landscape

Guy Warren

April 29, 2016
Guy Warren, Bathers (2), 1957

Guy Warren is the best proof that a positive attitude is the secret of eternal youth. Having just turned 95, Warren seems as vital as ever. I’ve known him for about 30 years and he hardly seems to have changed. He’s still painting and drawing, still driving, still alert and articulate. He’s one of those … More


Ink Remix & Mikhael Subotzky

April 22, 2016
YAO Jui-chung, Yao's Journey to Australia. 2015, biro, blue ink with gold leaf on India handmade paper, 195 x 539 cm.

Mention Chinese art and most people think of brush-and-ink painting, a medium that has been around for at least 2,000 years. The image that springs to mind is of a craggy mountain with a sprinkling of equally contorted trees. The scene may be wreathed in mist, with a tiny sage perched on a ledge. In … More


William Yaxley & Edwin Wilson

April 14, 2016
William Yaxley, 'Listening to the Rolling Stones (Yeppoon)',1986, oil on composition board, 63.5 x 64 cm, University of Queensland, purchased 2011

This job entails constant requests to open exhibitions but most are politely declined. So it was rare for me, last week, to undertake openings on successive nights in two different parts of the country. The first was a survey by Edwin Wilson at that proudly unfashionable venue, the Royal Art Society, Lavender Bay. The second … More


Lloyd Rees

March 17, 2016
Lloyd Rees (1895-1988), Port Jackson fig tree 1934, pencil. Collection of The University of Queensland. Gift of Dr James Vincent Duhig, 1949.  © Lloyd Rees Estate/Licensed by Viscopy, 2015

This weekend sees the launch of the 20th Biennale of Sydney, the most high-profile event in the Australian art calendar. As usual I’ll devote two columns to this mega-exhibition, but in the meantime there is one very different show that has waited a little too long for attention. Lloyd Rees: Painting with Pencil 1930-36, at … More


Country & Western

November 13, 2015
William Robinson, 'Shaded pool Carnarvon', oil on canvas, 92 x 122cm, 2008, Rockhampton Art Gallery collection

As Country & Western: landscape re-imagined tours Australia, it will leave a trail of disappointed music fans. The title seems to promise some mystical conjunction of landscape painting and Slim Dusty. In reality it’s all landscape. At the S.H.Ervin Gallery there is not even the sound of a guitar twanging in the background. It makes … More


After Utopia

September 5, 2015
IAN WOO, We Have Crossed The Lake, 2009, acrylic on linen, 194 × 244 cm. Courtesy Singapore Art Museum.

Irony has never been a big feature of life in Singapore, but perhaps it’s catching on. Of all nations on the planet, Singapore is arguably the closest thing to a social laboratory, where economic and cultural programs are dreamt up by a paternalistic state and broadly accepted by the population. This centralised control has made … More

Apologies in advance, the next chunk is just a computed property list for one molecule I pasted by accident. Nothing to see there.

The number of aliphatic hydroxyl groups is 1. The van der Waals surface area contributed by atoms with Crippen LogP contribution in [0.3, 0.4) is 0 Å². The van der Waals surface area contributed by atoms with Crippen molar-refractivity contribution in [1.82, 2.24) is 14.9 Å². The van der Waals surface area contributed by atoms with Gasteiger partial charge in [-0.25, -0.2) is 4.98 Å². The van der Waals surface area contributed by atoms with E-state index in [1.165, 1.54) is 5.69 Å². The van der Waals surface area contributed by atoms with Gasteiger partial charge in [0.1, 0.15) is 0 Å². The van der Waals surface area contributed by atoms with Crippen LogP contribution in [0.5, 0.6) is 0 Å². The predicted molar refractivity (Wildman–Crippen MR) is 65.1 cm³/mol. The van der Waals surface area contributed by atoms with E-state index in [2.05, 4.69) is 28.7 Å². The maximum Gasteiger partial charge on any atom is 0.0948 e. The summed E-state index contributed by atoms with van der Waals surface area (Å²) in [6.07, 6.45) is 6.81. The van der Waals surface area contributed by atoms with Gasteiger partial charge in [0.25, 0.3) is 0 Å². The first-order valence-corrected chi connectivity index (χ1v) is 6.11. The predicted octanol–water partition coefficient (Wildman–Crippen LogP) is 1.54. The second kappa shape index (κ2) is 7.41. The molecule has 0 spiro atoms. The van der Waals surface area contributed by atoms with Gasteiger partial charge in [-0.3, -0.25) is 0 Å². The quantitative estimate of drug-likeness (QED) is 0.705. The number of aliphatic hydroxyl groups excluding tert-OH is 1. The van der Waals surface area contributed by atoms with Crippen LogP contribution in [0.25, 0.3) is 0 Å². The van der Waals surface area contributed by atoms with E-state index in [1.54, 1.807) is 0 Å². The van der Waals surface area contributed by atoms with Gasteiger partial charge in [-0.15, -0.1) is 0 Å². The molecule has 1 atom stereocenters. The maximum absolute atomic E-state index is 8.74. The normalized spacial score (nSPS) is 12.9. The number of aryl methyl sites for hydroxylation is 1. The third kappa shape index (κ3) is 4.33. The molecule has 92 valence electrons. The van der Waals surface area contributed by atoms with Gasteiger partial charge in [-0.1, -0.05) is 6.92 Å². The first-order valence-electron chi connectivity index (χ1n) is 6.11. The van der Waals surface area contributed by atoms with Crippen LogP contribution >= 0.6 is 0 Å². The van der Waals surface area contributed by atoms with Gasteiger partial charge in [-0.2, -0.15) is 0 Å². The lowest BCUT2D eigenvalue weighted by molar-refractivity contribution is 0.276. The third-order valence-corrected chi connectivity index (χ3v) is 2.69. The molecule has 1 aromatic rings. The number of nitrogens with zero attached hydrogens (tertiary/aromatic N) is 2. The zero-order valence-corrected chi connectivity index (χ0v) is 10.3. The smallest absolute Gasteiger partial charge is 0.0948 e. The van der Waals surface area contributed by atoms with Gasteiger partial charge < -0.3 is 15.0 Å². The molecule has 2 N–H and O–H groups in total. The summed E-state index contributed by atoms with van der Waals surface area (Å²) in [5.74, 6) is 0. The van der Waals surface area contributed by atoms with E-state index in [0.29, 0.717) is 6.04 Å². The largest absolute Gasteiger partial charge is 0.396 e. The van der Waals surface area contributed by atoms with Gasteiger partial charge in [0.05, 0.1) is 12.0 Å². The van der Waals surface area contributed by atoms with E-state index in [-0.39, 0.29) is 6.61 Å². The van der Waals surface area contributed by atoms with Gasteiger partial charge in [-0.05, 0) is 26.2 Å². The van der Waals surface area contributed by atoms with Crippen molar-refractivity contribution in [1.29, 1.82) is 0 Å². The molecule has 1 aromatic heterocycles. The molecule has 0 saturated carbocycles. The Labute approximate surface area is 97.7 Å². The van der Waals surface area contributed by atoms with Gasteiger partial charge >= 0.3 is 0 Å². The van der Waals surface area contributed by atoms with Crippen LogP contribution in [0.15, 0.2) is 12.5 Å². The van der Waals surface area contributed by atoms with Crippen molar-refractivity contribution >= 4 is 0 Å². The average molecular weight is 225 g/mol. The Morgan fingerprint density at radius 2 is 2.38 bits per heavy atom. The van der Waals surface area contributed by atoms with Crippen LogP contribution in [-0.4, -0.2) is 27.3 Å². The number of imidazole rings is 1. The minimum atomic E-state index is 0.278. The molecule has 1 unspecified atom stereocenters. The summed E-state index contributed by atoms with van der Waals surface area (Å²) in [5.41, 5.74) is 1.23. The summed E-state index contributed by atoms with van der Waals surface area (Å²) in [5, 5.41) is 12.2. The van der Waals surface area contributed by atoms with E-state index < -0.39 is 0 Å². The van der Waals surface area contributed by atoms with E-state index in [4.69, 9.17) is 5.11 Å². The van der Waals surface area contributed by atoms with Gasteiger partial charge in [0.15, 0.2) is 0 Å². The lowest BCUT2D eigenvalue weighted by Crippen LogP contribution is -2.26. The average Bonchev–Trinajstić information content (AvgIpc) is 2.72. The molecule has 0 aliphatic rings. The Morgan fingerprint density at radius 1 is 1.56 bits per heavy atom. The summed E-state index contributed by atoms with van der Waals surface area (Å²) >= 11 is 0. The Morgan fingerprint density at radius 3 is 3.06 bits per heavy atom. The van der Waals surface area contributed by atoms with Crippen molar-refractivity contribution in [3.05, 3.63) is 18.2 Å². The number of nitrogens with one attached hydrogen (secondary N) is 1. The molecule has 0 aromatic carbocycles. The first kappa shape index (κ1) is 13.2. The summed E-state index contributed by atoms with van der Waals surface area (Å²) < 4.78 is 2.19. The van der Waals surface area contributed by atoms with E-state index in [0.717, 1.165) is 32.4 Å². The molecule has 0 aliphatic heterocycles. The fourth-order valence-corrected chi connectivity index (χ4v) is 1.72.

William Delafield Cook (1936-2015)

May 15, 2015
William Delafield Cook, A haystack, 1978

In an article of 1979, Bryan Robertson, a curator who did much to advance the cause of Australian art in London, wrote that William Delafield Cook’s paintings seemed to have “no discernible ‘Australian’ qualities.” Yet Cook, who spent much of his career living and working in Britain, remained devoted to the Australian landscape, never showing … More


FROM GALLIPOLI

May 2, 2015
Deirdre Bean, Image 1: 'Cape Helles', 2014, watercolour on paper and vellum. Image 2: '303 inch British Mk VII', 2014, watercolour on paper and vellum. Courtesy the artist

There’s a lonely stretch of hillocks: There’s a beach asleep and drear: There’s a battered broken fort beside the sea. There are sunken trampled graves: And a little rotting pier: And winding paths that wind unceasingly. There’s a torn and silent valley: There’s a tiny rivulet With some blood upon the stones beside its mouth. … More


Anzac Evolution

April 25, 2015
Image courtesy James Compton

Looking at Australia in the years before and after the First World War, one feels like asking: “What went wrong?” There was so much happening in those early years of nationhood, so many glorious ideals forged in the war itself, that the post-war years can only be seen as a lost opportunity. Constitutional historian, Helen … More


FROM GALLIPOLI

April 18, 2015
Luke Sciberras, 'Along the
Gallipoli Peninsula', 2014, oil on board, 60 x 84cm

When George Lambert travelled to the battlefields of Gallipoli in February 1919 he found a landscape transformed into “a perfect rabbit warren’, riven with trenches and littered with bones. “The jackals, damn them were chorusing their hate, the bones showed up white even in the faint dawn, and I felt rotten,” he wrote. “The worst … More